Something to remember about open source/fsf community, apple did its comeback with OS X… and this would not have been possible without bsd, and on the open source side apple didn’t act so cleanly as we think. One of the rule of a community is to give back to the community as much as the community is giving to you… apple took the best from the community without giving anything… is that a good behaviour? I don’t think so, but hey maybe I’m wrong and I am just an idiot.

  11. Jon F
    October 29th, 2011 at 08:51 | #11

    @Lou – You’re right, we do tend to put people like Jobs into martyrdom when they die. And you’re right that he did not single-handedly create all of the gadgets that Apple has sold over the past 10 years. However, it’s important to remember the role of a good CEO in any company. While Apple’s engineers may have created the actual devices, they probably would not have succeeded if not for the leadership of Jobs. As for not giving back to the open source community, you’re right. Apple did base OSX on top of BSD, and they did not (as far as I know) give much back. However, giving back is not a rule of the community. To the best of my knowledge, Apple’s use of the open source licenses was 100% above board. If the community wanted to stop businesses like Apple from re-packaging and re-selling their products, they should have used a more restrictive license that requires derivative products to be open sourced. Clearly, this wasn’t important to the community when the project was established, so we can’t really hold Apple to task for it.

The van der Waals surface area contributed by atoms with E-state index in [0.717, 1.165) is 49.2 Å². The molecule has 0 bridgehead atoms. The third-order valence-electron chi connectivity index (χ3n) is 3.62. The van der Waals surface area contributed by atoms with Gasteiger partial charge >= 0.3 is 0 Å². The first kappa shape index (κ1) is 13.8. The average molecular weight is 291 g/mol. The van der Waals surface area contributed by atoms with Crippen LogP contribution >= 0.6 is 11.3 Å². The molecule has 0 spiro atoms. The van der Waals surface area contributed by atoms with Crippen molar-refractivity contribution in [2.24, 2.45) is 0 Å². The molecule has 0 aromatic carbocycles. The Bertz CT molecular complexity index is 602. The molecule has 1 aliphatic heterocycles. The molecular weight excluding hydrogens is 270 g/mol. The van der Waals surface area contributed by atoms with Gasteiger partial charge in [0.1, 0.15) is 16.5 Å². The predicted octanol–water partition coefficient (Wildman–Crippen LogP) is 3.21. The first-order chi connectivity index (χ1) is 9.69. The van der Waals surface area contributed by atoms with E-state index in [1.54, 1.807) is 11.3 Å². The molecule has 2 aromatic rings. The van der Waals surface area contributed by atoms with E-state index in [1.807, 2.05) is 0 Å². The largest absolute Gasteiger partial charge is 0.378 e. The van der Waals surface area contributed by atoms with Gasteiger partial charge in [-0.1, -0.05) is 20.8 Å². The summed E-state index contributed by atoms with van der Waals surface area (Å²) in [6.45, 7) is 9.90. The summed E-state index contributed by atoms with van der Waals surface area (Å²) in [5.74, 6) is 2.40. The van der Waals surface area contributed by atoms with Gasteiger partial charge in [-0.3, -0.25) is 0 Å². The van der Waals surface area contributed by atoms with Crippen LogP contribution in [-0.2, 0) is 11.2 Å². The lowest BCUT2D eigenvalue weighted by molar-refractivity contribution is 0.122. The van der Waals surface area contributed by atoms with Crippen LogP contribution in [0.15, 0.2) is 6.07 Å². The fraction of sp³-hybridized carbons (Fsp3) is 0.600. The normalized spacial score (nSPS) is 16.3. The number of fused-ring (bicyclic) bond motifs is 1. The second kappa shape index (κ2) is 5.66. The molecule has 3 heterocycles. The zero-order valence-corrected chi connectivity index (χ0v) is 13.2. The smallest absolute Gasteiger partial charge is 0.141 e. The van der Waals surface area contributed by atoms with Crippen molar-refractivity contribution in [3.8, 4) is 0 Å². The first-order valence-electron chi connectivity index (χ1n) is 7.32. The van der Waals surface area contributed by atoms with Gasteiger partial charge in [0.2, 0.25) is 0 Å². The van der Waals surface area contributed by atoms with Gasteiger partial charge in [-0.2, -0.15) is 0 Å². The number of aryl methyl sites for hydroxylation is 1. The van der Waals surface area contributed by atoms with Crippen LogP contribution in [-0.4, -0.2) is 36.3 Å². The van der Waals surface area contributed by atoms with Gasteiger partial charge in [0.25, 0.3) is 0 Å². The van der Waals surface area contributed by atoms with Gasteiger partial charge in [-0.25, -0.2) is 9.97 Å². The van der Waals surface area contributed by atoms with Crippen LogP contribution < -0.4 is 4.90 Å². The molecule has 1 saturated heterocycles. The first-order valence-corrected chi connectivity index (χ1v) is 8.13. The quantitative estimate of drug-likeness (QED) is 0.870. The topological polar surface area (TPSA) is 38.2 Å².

12. Sean
    November 1st, 2011 at 18:29 | #12

    Hello

    I think it might be you that’s missing something: The right to choose is one type of freedom sure, but there are more fundamental and important freedoms that Steve Jobs actively infringed on on a daily basis. There’s piss all point having the choice between coke or pepsi if I don’t have the right to say “I’m not thirsty”.

    Apple offers one more Intel x86 platform with another OS to run it, along with the thousands of others that do. Apple’s existence doesn’t prove Steve Jobs was a force for freedom, but it’s policies of actively trying to take away people freedoms, *including* their freedom of choice by trying to lock people into their products, argues against it. Steve Jobs spent his life acting in opposition to everything Stallman has ever stood for, Stallman’s sentiment is hardly surprising given that Jobs was one of the staunchest adversary to his goals; and I don’t really see how that makes him a “Troll” either.

    Thanks

    Sean

  13. Jon F
    November 1st, 2011 at 19:37 | #13

    Nobody forced people to buy Apple products. Everybody has a choice in what computing equipment they use.

  14. Sean
    November 2nd, 2011 at 02:44 | #14

    Absolutely, and Apple’s draconian policies are largely responsible for the IBM PC platform “winning” the format war in the 80’s, and MS eventually gaining it’s current stranglehold on the industry. If he’d kept his negative impacts to his customers, that would be one thing, but his approach was far more universally applied, and has helped to stifle, not enhance, innovation. In the end I think his overall impact on the industry has been negative, not positive.

    Given Apple’s truly awesome level of marketing, I think Stallman pointing out one of the real downsides of choosing Apple isn’t anti-freedom at all; it helps people make an informed decision and therefore is pro-freedom, isn’t it?

    Thanks

    Sean

  15. J bodor
    September 12th, 2012 at 21:40 | #15

    Stallman is 100% correct.
    Jobs is not an innovator.
    Too many people are acting like he was some type of Saint.
    No apologies.